> >The English 'ch' can be separated into 't-sh', though 'sh' and 'th'
> >cannot be.
Actually, `ch' cannot be separated in English, it is a single phoneme.
> It is completely irrelevant how other languages treat the "ch". It is a
> character in at least two languages. If that's not good enough, why not
> remove the thorn from Unicode. Or the slashed L (only used by one
> language). Or the scharfes S. Or the Hungarian umlaut. (No, I'm not
> suggesting any of that, and yes, I know they all are written as a single
> glyph, but Unicode encodes characters, not glyphs.)
Actually, the scharfes S (which is really an awful misnomer) isn't
really a letter---it's a glyph variant (or ligature) of ss or sz. It
is an important variant, though, and it is semantically important to
be able to distinguish scharfes S from ss in plain text, so it needs
to be encoded separately somehow.
If the same reasoning applies to CH in Slovak, then there is no good
reason not to encode it. Unicode has long accepted that there can be
letters/characters whose glyph looks like two letters, such as
LATIN CAPITAL LETTER LJ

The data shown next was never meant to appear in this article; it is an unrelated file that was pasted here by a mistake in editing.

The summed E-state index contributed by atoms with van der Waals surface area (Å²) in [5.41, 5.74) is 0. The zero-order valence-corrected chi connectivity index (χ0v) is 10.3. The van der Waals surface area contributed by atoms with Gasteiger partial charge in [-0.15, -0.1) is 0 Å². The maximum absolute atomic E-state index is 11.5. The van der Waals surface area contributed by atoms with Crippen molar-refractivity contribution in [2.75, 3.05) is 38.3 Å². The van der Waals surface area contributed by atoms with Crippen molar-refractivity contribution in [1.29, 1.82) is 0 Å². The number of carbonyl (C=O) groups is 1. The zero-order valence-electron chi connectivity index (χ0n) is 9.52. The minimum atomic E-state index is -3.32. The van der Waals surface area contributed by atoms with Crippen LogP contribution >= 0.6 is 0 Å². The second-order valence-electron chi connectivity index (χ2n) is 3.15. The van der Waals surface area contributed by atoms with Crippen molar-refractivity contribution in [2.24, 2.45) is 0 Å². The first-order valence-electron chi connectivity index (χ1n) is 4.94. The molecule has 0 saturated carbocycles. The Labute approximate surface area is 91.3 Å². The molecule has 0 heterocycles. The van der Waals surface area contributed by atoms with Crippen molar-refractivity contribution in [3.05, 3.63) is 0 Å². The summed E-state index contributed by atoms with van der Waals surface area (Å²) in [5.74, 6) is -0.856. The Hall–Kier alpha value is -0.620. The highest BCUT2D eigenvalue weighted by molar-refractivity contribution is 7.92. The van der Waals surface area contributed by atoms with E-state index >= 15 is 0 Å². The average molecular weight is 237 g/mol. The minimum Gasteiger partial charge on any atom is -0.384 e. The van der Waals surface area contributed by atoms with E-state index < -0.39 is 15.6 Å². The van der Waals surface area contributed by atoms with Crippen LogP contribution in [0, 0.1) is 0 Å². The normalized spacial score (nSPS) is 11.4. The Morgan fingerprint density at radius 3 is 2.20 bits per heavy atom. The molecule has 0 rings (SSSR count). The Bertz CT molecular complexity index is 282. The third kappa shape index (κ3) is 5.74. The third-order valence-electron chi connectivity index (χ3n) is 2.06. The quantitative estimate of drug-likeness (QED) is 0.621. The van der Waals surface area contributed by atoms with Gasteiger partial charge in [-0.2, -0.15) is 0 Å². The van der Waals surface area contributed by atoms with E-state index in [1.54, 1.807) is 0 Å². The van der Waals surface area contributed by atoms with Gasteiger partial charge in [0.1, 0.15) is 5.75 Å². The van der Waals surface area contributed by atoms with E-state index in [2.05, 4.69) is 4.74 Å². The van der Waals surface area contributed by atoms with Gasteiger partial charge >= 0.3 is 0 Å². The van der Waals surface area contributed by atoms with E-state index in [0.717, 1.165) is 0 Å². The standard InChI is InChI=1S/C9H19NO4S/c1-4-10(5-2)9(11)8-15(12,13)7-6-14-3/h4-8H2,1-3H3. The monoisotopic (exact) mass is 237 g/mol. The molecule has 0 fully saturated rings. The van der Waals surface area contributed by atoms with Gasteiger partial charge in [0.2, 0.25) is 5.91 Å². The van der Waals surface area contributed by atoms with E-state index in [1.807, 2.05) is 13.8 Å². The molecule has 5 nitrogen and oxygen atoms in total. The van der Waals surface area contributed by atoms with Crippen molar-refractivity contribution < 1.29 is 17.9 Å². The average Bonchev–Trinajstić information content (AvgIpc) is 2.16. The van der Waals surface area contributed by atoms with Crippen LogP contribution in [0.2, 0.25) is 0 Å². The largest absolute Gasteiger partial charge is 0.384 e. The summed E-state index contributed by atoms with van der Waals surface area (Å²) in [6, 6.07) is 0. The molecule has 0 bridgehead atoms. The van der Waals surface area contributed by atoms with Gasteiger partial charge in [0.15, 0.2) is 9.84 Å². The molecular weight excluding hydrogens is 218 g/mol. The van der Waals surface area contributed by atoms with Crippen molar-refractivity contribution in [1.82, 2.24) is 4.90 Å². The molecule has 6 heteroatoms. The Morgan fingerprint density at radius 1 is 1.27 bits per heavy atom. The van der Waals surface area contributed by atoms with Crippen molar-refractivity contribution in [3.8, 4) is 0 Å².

LATIN CAPITAL LETTER NJ
LATIN CAPITAL LETTER DZ
An interesting case is
LATIN SMALL LIGATURE IJ
Unicode calls it a "ligature", but it really is considered a letter in
I suppose in these cases no discussion was necessary because they are
in some legacy encoding and had to be encoded for compatibility
reasons. The Slovak national standards body apparently didn't show up
with its national encoding with its LETTER CH.
The current strategy seems to be not to encode any more decomposable
entities. But even if we take this for gospel, then the case for CH
is not clear. It may be possible to decompose it as C + H, but this
does not allow me to ambiguate between <THE LETTER CH> and <THE LETTER
C><THE LETTER H>.
If it is necessary to be able to make this ambiguation in plain text
in any language that Unicode claims to cater for, then Unicode must
provide the means to make it. Whether this is by creating a new
LETTER CH or creating a COMBINING LETTER H is a different question.
This archive was generated by hypermail 2.1.2 : Tue Jul 10 2001 - 17:20:54 EDT